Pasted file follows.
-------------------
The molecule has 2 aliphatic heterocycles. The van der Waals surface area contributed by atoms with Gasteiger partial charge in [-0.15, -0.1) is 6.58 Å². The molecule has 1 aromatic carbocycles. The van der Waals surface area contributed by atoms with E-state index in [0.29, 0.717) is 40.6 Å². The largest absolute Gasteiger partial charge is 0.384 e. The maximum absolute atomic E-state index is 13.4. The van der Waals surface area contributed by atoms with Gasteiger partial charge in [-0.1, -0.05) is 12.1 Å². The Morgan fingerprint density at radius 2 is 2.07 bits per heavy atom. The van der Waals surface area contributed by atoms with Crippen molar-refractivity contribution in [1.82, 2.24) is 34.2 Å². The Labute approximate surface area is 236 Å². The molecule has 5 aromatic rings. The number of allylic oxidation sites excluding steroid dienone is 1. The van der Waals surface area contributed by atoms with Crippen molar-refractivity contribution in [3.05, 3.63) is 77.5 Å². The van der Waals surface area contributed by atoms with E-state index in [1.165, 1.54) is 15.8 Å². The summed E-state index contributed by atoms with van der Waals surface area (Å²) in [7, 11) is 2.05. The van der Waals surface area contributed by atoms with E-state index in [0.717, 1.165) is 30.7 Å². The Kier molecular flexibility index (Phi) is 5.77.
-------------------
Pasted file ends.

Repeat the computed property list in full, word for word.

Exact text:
The molecule has 2 aliphatic heterocycles. The van der Waals surface area contributed by atoms with Gasteiger partial charge in [-0.15, -0.1) is 6.58 Å². The molecule has 1 aromatic carbocycles. The van der Waals surface area contributed by atoms with E-state index in [0.29, 0.717) is 40.6 Å². The largest absolute Gasteiger partial charge is 0.384 e. The maximum absolute atomic E-state index is 13.4. The van der Waals surface area contributed by atoms with Gasteiger partial charge in [-0.1, -0.05) is 12.1 Å². The Morgan fingerprint density at radius 2 is 2.07 bits per heavy atom. The van der Waals surface area contributed by atoms with Crippen molar-refractivity contribution in [1.82, 2.24) is 34.2 Å². The Labute approximate surface area is 236 Å². The molecule has 5 aromatic rings. The number of allylic oxidation sites excluding steroid dienone is 1. The van der Waals surface area contributed by atoms with Crippen molar-refractivity contribution in [3.05, 3.63) is 77.5 Å². The van der Waals surface area contributed by atoms with E-state index in [1.165, 1.54) is 15.8 Å². The summed E-state index contributed by atoms with van der Waals surface area (Å²) in [7, 11) is 2.05. The van der Waals surface area contributed by atoms with E-state index in [0.717, 1.165) is 30.7 Å². The Kier molecular flexibility index (Phi) is 5.77.